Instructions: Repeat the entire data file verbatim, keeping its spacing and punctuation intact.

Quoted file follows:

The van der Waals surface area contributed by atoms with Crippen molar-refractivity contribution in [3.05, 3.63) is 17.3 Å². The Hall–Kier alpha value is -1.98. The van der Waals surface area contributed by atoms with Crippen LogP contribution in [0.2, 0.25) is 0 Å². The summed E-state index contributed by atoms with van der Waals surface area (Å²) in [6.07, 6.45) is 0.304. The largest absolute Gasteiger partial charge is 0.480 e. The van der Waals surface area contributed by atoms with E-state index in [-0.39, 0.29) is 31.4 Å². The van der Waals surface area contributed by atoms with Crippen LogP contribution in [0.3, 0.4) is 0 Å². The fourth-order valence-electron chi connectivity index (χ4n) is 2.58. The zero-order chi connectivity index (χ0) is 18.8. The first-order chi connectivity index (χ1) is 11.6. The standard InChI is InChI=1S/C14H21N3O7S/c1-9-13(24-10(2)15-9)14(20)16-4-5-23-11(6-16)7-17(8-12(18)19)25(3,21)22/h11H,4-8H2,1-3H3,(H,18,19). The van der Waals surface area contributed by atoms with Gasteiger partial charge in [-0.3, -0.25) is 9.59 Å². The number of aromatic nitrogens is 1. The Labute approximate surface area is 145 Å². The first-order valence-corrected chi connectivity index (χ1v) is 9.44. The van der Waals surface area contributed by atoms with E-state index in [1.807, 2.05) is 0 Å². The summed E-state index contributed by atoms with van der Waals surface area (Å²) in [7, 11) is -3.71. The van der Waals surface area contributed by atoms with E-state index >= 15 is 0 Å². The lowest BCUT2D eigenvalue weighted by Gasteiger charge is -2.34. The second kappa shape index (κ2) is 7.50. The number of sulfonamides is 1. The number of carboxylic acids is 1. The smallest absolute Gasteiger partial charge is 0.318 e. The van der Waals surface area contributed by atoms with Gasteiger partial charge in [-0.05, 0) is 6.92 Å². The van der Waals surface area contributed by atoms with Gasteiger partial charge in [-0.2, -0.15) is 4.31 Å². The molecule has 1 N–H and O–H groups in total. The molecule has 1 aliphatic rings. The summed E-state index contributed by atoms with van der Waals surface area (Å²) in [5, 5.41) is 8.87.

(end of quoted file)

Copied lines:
The van der Waals surface area contributed by atoms with Crippen molar-refractivity contribution in [3.05, 3.63) is 17.3 Å². The Hall–Kier alpha value is -1.98. The van der Waals surface area contributed by atoms with Crippen LogP contribution in [0.2, 0.25) is 0 Å². The summed E-state index contributed by atoms with van der Waals surface area (Å²) in [6.07, 6.45) is 0.304. The largest absolute Gasteiger partial charge is 0.480 e. The van der Waals surface area contributed by atoms with E-state index in [-0.39, 0.29) is 31.4 Å². The van der Waals surface area contributed by atoms with Crippen LogP contribution in [0.3, 0.4) is 0 Å². The fourth-order valence-electron chi connectivity index (χ4n) is 2.58. The zero-order chi connectivity index (χ0) is 18.8. The first-order chi connectivity index (χ1) is 11.6. The standard InChI is InChI=1S/C14H21N3O7S/c1-9-13(24-10(2)15-9)14(20)16-4-5-23-11(6-16)7-17(8-12(18)19)25(3,21)22/h11H,4-8H2,1-3H3,(H,18,19). The van der Waals surface area contributed by atoms with Gasteiger partial charge in [-0.3, -0.25) is 9.59 Å². The number of aromatic nitrogens is 1. The Labute approximate surface area is 145 Å². The first-order valence-corrected chi connectivity index (χ1v) is 9.44. The van der Waals surface area contributed by atoms with E-state index in [1.807, 2.05) is 0 Å². The summed E-state index contributed by atoms with van der Waals surface area (Å²) in [7, 11) is -3.71. The van der Waals surface area contributed by atoms with E-state index >= 15 is 0 Å². The lowest BCUT2D eigenvalue weighted by Gasteiger charge is -2.34. The second kappa shape index (κ2) is 7.50. The number of sulfonamides is 1. The number of carboxylic acids is 1. The smallest absolute Gasteiger partial charge is 0.318 e. The van der Waals surface area contributed by atoms with Gasteiger partial charge in [-0.05, 0) is 6.92 Å². The van der Waals surface area contributed by atoms with Gasteiger partial charge in [-0.2, -0.15) is 4.31 Å². The molecule has 1 N–H and O–H groups in total. The molecule has 1 aliphatic rings. The summed E-state index contributed by atoms with van der Waals surface area (Å²) in [5, 5.41) is 8.87.